Data from the National Council on Compensation Insurance (NCCI) shows that the workers’ compensation segment has been profitable for eight consecutive years, with the combined ratio falling under 100 every year since 2014. However, the ratio bottomed out at 79 in 2016 and has been slowly increasing ever since. Despite this, industry experts predict that the market’s past profitability will still allow for some stability in 2023. Therefore, most policyholders can anticipate minor rate increases, while insureds with higher experience modification factors will likely encounter more fantastic rate jumps.
Developments and Trends to Watch
- Employee well-being concerns—Although employee well-being is typically considered an HR-related matter, it’s also an enterprise risk that directly correlates with key business objectives, including workplace safety. According to the latest industry data, businesses with effective programs focused on promoting employee well-being—particularly mental health—experience an average of 30% fewer workers’ compensation claims. This demonstrates that it has become increasingly critical for businesses to adopt supportive workplace cultures and incorporate mental health initiatives in their employee well-being efforts.
- Remote work and musculoskeletal disorders—Since the COVID-19 pandemic first emerged in 2020, many businesses have permanently transitioned to remote or hybrid operations, allowing their employees to work from home in some capacity. Yet, recent industry research found that remote employees with poorly designed workstations—namely, those lacking effective ergonomic measures—are more likely to experience musculoskeletal disorders such as carpal tunnel syndrome, back pain, neck and shoulder sprains, headaches and digital eyestrain, all of which could lead to workers’ compensation As such, a growing number of businesses have started implementing measures to minimize possible remote work injuries.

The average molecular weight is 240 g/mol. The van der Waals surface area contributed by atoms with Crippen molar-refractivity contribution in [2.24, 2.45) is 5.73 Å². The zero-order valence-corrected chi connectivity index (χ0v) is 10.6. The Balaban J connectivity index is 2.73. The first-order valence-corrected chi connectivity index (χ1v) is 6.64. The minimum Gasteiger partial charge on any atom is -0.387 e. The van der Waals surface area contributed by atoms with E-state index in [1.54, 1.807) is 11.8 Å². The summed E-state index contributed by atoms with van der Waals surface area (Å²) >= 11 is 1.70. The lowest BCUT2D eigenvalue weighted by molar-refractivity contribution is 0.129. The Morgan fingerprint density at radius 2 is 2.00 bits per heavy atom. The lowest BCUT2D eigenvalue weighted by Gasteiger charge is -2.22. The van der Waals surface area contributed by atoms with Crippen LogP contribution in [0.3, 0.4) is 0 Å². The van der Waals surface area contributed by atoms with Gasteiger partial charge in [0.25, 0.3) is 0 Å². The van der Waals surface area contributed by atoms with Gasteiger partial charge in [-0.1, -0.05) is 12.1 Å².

- Inflation issues—This past year has been met with growing inflation concerns, impacting industries across the board. The commercial insurance market is no exception to these concerns. In the scope of workers’ compensation, this segment has been primarily affected by medical inflation (rising prices for healthcare necessities) and wage inflation (workers’ increasing pay), which could prompt increased rates going
- Labor shortages—Businesses of all sizes and sectors have been facing labor shortages for several years. In response, some businesses have begun hiring a more significant number of workers who are inexperienced or new to their particular fields. This shift is evidenced by recent NCCI data, which found that the proportion of short-tenured employees—those who have been with their respective employers for 12 months or less—increased across multiple sectors over the past year. Yet, short-tenured employees are more likely to get injured on the job, carrying additional workers’ compensation risks.
- Telemedicine—Telemedicine, which allows employees to receive medical services virtually after they’ve been injured on the job, has continued to rise in popularity over the Telemedicine offers many benefits, including simplified access to medical specialists, reduced treatment delays and, in many cases, lowered workers’ compensation costs. According to the Workers’ Compensation Research Institute, 28 states either added or expanded telemedicine offerings for treating occupational injuries amid the pandemic.
Tips for Insurance Buyers
- Implement safety and health pro- grams to address shared risks, especially when using a loss-sensitive workers’ compensation
- Conduct routine safety training for employees of all ages and experience
- Consider implementing various digital solutions, such as telemedicine, to help prevent and treat injuries within your workers’ compensation
- Establish workplace wellness initiatives aimed at promoting mental health and improving the overall well-being of your